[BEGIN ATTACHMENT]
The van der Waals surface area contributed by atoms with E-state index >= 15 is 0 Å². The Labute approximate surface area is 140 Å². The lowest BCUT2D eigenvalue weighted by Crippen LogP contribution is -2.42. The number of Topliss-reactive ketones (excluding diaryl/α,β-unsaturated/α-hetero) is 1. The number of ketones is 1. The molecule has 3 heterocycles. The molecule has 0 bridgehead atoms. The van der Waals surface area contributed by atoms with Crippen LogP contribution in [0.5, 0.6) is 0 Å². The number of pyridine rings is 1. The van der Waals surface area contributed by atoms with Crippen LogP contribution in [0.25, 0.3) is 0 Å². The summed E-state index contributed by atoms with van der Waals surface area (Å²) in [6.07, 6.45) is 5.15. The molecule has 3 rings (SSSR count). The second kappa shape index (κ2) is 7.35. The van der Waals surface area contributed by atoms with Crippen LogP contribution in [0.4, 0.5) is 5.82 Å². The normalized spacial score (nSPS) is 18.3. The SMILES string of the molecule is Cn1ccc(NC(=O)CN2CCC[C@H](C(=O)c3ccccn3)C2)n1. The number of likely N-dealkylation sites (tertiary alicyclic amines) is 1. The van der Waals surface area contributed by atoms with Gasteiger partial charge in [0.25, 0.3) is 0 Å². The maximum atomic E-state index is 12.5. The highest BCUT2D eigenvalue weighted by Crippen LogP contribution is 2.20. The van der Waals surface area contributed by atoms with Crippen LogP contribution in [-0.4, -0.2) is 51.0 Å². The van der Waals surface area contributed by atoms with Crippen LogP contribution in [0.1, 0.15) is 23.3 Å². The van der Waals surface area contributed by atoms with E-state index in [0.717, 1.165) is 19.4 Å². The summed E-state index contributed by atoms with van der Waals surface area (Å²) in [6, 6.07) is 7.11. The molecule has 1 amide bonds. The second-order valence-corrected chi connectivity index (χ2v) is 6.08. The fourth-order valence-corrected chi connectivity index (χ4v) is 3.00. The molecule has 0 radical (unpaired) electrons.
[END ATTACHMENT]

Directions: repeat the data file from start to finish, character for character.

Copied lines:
The van der Waals surface area contributed by atoms with E-state index >= 15 is 0 Å². The Labute approximate surface area is 140 Å². The lowest BCUT2D eigenvalue weighted by Crippen LogP contribution is -2.42. The number of Topliss-reactive ketones (excluding diaryl/α,β-unsaturated/α-hetero) is 1. The number of ketones is 1. The molecule has 3 heterocycles. The molecule has 0 bridgehead atoms. The van der Waals surface area contributed by atoms with Crippen LogP contribution in [0.5, 0.6) is 0 Å². The number of pyridine rings is 1. The van der Waals surface area contributed by atoms with Crippen LogP contribution in [0.25, 0.3) is 0 Å². The summed E-state index contributed by atoms with van der Waals surface area (Å²) in [6.07, 6.45) is 5.15. The molecule has 3 rings (SSSR count). The second kappa shape index (κ2) is 7.35. The van der Waals surface area contributed by atoms with Crippen LogP contribution in [0.4, 0.5) is 5.82 Å². The normalized spacial score (nSPS) is 18.3. The SMILES string of the molecule is Cn1ccc(NC(=O)CN2CCC[C@H](C(=O)c3ccccn3)C2)n1. The number of likely N-dealkylation sites (tertiary alicyclic amines) is 1. The van der Waals surface area contributed by atoms with Gasteiger partial charge in [0.25, 0.3) is 0 Å². The maximum atomic E-state index is 12.5. The highest BCUT2D eigenvalue weighted by Crippen LogP contribution is 2.20. The van der Waals surface area contributed by atoms with Crippen LogP contribution in [-0.4, -0.2) is 51.0 Å². The van der Waals surface area contributed by atoms with Crippen LogP contribution in [0.1, 0.15) is 23.3 Å². The van der Waals surface area contributed by atoms with E-state index in [0.717, 1.165) is 19.4 Å². The summed E-state index contributed by atoms with van der Waals surface area (Å²) in [6, 6.07) is 7.11. The molecule has 1 amide bonds. The second-order valence-corrected chi connectivity index (χ2v) is 6.08. The fourth-order valence-corrected chi connectivity index (χ4v) is 3.00. The molecule has 0 radical (unpaired) electrons.